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Sprawling out across the Great Plains of south-central Kansas on the Arkansas River, Wichita represents not only the state's largest city but a cultural hub of the Midwest. Founded as a humble Western trading post, the city grew into a bustling "Cowtown" as a destination for cattle drives and then evolved into a major center for the aircraft industry, earning the nickname "Air Capital of the World." Today, Wichita is a bustling metropolis that plays host to an impressive number of museums, parks, entertainment venues, and theaters, as well as Wichita State University. Whether you're interested in exploring the city's art scene, immersing yourself in its history, or uncovering its lively nightlife, this vibrant city has something for everyone.
Wichita's most famous neighborhoods reveal an appealing mix of old and new. As you explore areas like Downtown, College Hill, and Riverside, markers of Wichita's history surround you, while the sheer variety of cultural and commercial attractions speak to the city's undeniable energy.
Populated with art galleries, theaters, craft breweries, and an international array of eateries, Downtown is the center of activity in Wichita for locals and visitors alike. Among the impressive list of museums and attractions in this area are the Wichita-Sedgwick County Historical Museum, the 1920s-era Orpheum Theatre, and the INTRUST Bank Arena.
Technically, Old Town is a subsection of Downtown, but its abundant restaurants, nightclubs, and bars have made it an entertainment capital in the city. The area holds its fair share of history too—many of the establishments are housed in converted industrial warehouses.
Built between the Arkansas and the Little Arkansas River, the Riverside neighborhood boasts the city's highest concentration of museums and parks. With sights spanning the Botanica Gardens, the Old Cowtown Museum, and the Keeper of the Plains statue, you'll likely spend a great deal of time in this charming residential area.
For a glimpse of Wichita's most beautiful and historic homes, pay a visit to College Hill. Most of the residences were constructed during the early 20th century, including Frank Lloyd Wright's Henry J. Allen House.
Delve into Wichita's heritage and scenery with sights that range from fascinating museums to beautiful outdoor landmarks. Start by admiring the steel grandeur of the Keeper of the Plains statue, which stands at the spot where the Arkansas and Little Arkansas Rivers meet. Visit at night to glimpse the statue illuminated against the Kansas sky, or opt to visit during the daytime for a chance to immerse yourself in Native American history at the Mid-America All-Indian Center. Then, take a journey back to the days of the Wild West at the Old Cowtown Museum, which tells the story of 19th-century Wichita through a series of historic buildings, artifacts, and costumed guides. If you're intrigued by aviation history, discover how Wichita became known as the Air Capital of the World at the Kansas Aviation Museum. Home of the formerly buzzing Wichita Municipal Airport, this Art Deco building now features an impressive collection of historic aircraft and the Kansas Aviation Hall of Fame. Frank Lloyd Wright also left his mark on Wichita—see the master architect's handiwork at the Henry J. Allen House built in the Prairie Style for the former Kansas governor and his wife.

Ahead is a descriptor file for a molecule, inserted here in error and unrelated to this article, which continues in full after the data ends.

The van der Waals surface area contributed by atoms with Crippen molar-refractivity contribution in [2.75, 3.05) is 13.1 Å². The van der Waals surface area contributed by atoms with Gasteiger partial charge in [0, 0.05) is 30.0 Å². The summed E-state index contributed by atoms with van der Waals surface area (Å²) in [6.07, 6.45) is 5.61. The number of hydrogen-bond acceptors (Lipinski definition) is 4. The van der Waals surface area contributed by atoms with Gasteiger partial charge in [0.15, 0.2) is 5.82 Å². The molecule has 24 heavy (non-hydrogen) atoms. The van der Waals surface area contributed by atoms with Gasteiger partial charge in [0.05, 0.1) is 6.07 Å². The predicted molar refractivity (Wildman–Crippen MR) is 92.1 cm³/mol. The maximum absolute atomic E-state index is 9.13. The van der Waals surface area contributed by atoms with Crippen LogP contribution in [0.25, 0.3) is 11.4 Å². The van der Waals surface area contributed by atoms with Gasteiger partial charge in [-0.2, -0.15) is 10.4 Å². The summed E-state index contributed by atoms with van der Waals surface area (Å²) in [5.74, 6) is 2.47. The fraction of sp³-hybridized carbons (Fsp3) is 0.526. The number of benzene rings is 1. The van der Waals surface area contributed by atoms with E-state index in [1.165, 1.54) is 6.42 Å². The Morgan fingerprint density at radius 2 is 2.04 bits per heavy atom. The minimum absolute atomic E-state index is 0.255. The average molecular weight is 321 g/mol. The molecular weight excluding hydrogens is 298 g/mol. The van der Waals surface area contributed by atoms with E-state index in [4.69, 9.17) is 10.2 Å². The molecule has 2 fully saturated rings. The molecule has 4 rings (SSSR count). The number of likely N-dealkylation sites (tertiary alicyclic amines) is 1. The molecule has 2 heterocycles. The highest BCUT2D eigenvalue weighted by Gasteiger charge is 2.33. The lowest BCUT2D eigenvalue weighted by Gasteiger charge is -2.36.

Take advantage of a wealth of activities and attractions in Wichita. Get the lay of the land in downtown Wichita as you stroll or bike along the Arkansas River Trail, which follows the river's southwest bank past many of the city's landmarks. Botanica: The Wichita Gardens showcases more of Wichita's natural beauty. Step into a world of living color as you explore the gardens' many resplendent sections, including a butterfly garden, a peony collection, and an aquatic collection. Traveling with the kids? Take the family to check out over 2,500 animals at the extensive Sedgwick County Zoo, or marvel at the wonders of science as you discover the hands-on exhibits at Exploration Place. Art lovers will find themselves in heaven at the Wichita Art Museum, where you can lose yourself among a world-class collection of sculptures, paintings, and glasswork, as well as a lush landscaped garden. Wichita's Century II Performing Arts and Convention Center offers a vibrant repertoire of concerts and theater productions. Music Theatre Wichita, the Wichita Grand Opera, and the Wichita Symphony Orchestra perform regularly at this massive entertainment center. The city also buzzes with a constant stream of festivals and events. Visit in summertime to check out the live music, block parties, and cultural activities at Wichita Riverfest, or peruse city art galleries and museums for free during the monthly Final Friday Art Crawl.